100 units/ml RNase inhibitor
  2. 2 M sucrose (200 ml)
    Sucrose 137 g
    Qsq 200 ml 1x sucrose solution salts
    Autoclave
  3. 20-50 % sucrose solutions

    Final (%)
    Volume (ml)
    Sucrose 2 M
    1x sucrose salts
    50 %
    12
    8.8
    3.2

    25
    18.3
    6.7

    50
    36.7
    13.3

    75
    55
    20
    35%
    25
    12.9
    12.1

    45
    23.1
    21.9

    50
    25.6
    24.4

    90
    46.3
    43.7

    100
    51.3
    48.7

    150
    76.9
    73.1
    20%
    32
    9.4
    22.6

    62
    18.2
    43.8

    122
    35.8
    86.2

    200
    58.6
    141.4

  4. Polysome buffer (10 ml)
    10x sucrose solution salts 2.5 ml
    EGTA 20 mg
    Nonidet-P40 50 µl
    Cycloheximide (50 mg/ml) 10 µl
    Chlormaphenicol (50 mg/ml) 10 µl
    Qsq 10 ml H2O

Acknowledgments

This work was funded by the Swiss National Foundation grant (31003A-12293 and 31003A-138339) and the Sino-Swiss Science and Technology Cooperation Program (IZLCZ3 123946 to YP and 2009DFA32040 to QS).

References

  1. Dowling, R. J., Topisirovic, I., Alain, T., Bidinosti, M., Fonseca, B. D., Petroulakis, E., Wang, X., Larsson, O., Selvaraj, A., Liu, Y., Kozma, S. C., Thomas, G. and Sonenberg, N. (2010). mTORC1-mediated cell proliferation, but not cell growth, controlled by the 4E-BPs. Science 328(5982): 1172-1176.
  2. Lanet, E., Delannoy, E., Sormani, R., Floris, M., Brodersen, P., Crete, P., Voinnet, O. and Robaglia, C. (2009). Biochemical evidence for translational repression by Arabidopsis microRNAs. Plant Cell 21(6): 1762-1768.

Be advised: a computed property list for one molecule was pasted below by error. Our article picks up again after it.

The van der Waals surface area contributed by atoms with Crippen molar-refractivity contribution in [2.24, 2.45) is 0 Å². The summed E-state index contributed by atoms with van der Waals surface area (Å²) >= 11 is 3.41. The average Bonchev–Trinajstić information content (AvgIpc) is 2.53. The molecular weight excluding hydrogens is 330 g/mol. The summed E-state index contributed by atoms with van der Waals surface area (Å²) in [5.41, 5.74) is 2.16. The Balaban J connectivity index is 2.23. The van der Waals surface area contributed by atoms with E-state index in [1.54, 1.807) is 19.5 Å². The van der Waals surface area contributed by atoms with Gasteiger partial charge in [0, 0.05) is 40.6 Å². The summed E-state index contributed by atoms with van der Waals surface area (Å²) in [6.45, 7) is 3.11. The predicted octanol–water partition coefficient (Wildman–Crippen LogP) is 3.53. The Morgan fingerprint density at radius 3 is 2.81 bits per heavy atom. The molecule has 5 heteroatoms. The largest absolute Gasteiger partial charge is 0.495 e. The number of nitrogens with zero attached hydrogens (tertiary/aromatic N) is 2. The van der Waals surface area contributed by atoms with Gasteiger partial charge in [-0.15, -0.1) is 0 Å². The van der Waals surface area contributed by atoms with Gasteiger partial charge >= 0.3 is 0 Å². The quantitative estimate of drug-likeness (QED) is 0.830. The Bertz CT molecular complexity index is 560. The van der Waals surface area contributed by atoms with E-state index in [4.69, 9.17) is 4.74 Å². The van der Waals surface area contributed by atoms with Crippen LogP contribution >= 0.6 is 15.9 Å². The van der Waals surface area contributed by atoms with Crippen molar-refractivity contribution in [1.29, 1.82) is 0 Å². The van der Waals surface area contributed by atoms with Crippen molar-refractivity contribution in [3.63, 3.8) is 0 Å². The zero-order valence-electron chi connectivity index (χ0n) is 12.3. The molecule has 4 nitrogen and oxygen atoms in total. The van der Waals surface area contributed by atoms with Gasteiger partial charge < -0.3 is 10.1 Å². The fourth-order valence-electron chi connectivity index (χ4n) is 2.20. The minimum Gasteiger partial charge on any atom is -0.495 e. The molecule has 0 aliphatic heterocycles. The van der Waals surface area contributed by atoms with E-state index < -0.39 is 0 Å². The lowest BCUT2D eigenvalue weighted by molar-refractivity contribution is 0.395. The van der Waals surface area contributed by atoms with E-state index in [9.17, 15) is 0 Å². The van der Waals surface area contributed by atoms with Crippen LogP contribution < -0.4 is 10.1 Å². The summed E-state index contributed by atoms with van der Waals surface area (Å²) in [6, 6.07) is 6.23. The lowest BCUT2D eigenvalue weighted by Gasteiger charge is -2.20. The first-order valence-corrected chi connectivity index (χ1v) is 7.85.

3. Leaver, C. J. and Dyer, J. A. (1974). Caution in the interpretation of plant ribosome studies. Biochem J 144(1): 165-167.
  4. Reynoso, M. A., Blanco, F. A., Bailey-Serres, J., Crespi, M. and Zanetti, M. E. (2012). Selective recruitment of mRNAs and miRNAs to polyribosomes in response to rhizobia infection in Medicago truncatula. Plant J 73: 289-301.
  5. Ruzicska, P., Mettrie, R., Dorokhov, Y. L., Premecz, G., Olah, T. and Farkas, G. L. (1979). Polyribosomes in protoplasts isolated from tobacco leaves. Planta 145(2): 199-203.
  6. Sormani, R., Delannoy, E., Lageix, S., Bitton, F., Lanet, E., Saez-Vasquez, J., Deragon, J. M., Renou, J. P. and Robaglia, C. (2011). Sublethal cadmium intoxication in Arabidopsis thaliana impacts translation at multiple levels. Plant Cell Physiol 52(2): 436-447.
  7. Zanetti, M. E., Chang, I. F., Gong, F., Galbraith, D. W. and Bailey-Serres, J. (2005). Immunopurification of polyribosomal complexes of Arabidopsis for global analysis of gene expression. Plant Physiol 138(2): 624-635.


How to cite: Jabnoune, M., Secco, D., Lecampion, C., Robaglia, C., Shu, Q. and Poirier, Y. (2015). Isolation of Polysome-bound mRNA from Rice Solid Tissues Amenable for RT-PCR and Profiling Experiments. Bio-protocol 5(5): e1411. DOI: 10.21769/BioProtoc.1411; Full Text